Brussels stories: Sunshine strikers

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The Independent Online

For many Britons, "union militancy" recalls flying pickets, mass rallies at Longbridge and bodies left unburied in the Winter of Discontent. In Brussels things are very different. The Belgian capital has just suffered its second general strike in a month - and very much enjoyed it.

Banner-waving union demonstrations often block the Schuman roundabout in the heart of the EU district. But the pragmatic Belgians make these disruptive events as tolerable as possible by concentrating demos in the agreeable summer months, enabling the protesters, after half an hour of chanting and whistle-blowing, to move off to cafés and bars.

Strikes invariably take place on Mondays or Fridays, allowing the capital's population to indulge in one of its favourite activities.

To faire le pont (literally, make a bridge) is to extend a weekend by taking off an intervening day, even if it is a normal working day. The inhabitants of Brussels frequently do this without official excuse. For example, as last Tuesday was All Saints' Day and a public holiday it made Monday a prime target to faire le pont all the way through to Wednesday. The previous Friday's strike was an additional godsend to craftier residents of the capital who, claiming they would be unable to get into work, extended the weekend into a five-day break.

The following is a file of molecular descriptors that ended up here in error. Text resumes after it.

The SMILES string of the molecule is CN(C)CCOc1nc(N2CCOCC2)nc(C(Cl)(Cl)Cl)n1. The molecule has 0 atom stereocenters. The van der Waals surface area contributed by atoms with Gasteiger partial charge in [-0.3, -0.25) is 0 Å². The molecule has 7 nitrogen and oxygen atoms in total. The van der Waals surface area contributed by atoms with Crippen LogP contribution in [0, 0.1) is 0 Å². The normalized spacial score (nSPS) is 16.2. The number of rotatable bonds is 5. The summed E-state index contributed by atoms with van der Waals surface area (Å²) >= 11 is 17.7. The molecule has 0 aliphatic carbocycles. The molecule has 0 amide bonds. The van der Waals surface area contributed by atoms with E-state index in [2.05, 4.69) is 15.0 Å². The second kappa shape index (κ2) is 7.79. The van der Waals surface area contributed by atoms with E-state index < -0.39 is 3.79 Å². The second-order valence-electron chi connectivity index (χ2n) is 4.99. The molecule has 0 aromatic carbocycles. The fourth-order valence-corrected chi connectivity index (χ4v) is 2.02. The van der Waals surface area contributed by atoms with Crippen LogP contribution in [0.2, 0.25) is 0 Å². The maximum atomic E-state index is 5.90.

Even for those not lucky enough to get away for this length of time, the strike had compensations. As the city emptied, traffic was light, parking uncharacteristically easy and tables available at the most popular restaurants. It all helps to explain why trade unions have a better image in Brussels than they do in London. The tactic behind industrial action is to present the employer with as many difficulties as possible while causing minimum pain to people in the street.

Free to threes

Eighth birthday parties are important events, requiring meticulous planning. Fortunately, Harry Potter's latest adventures are about to arrive in Brussels, and one local cinema provides the perfect solution. The birthday package provides the film and - this being Belgium - a very edible chocolate cake for post-viewing festivities. One potential problem surrounded the certification for the film. In Britain, it comes under a PG12A certificate; in the US it is a PG13, with parents cautioned that some material is inappropriate for pre-teens. In Belgium, things are more relaxed: the cinema manager is happy to admit groups of birthday revellers, provided that all are over the age of three.

Flemish faithful

Britain's Royal Family has a loyal following in Belgium and their doings feature regularly on the big Sunday night show Royalty on the Flemish VTM channel. This round-up of royal events from across Europe has a new guest pundit in Alice Castle (yes, a close relation). Let those who dismiss it as being of minority interest beware: its audience sometimes exceeds that for footie.

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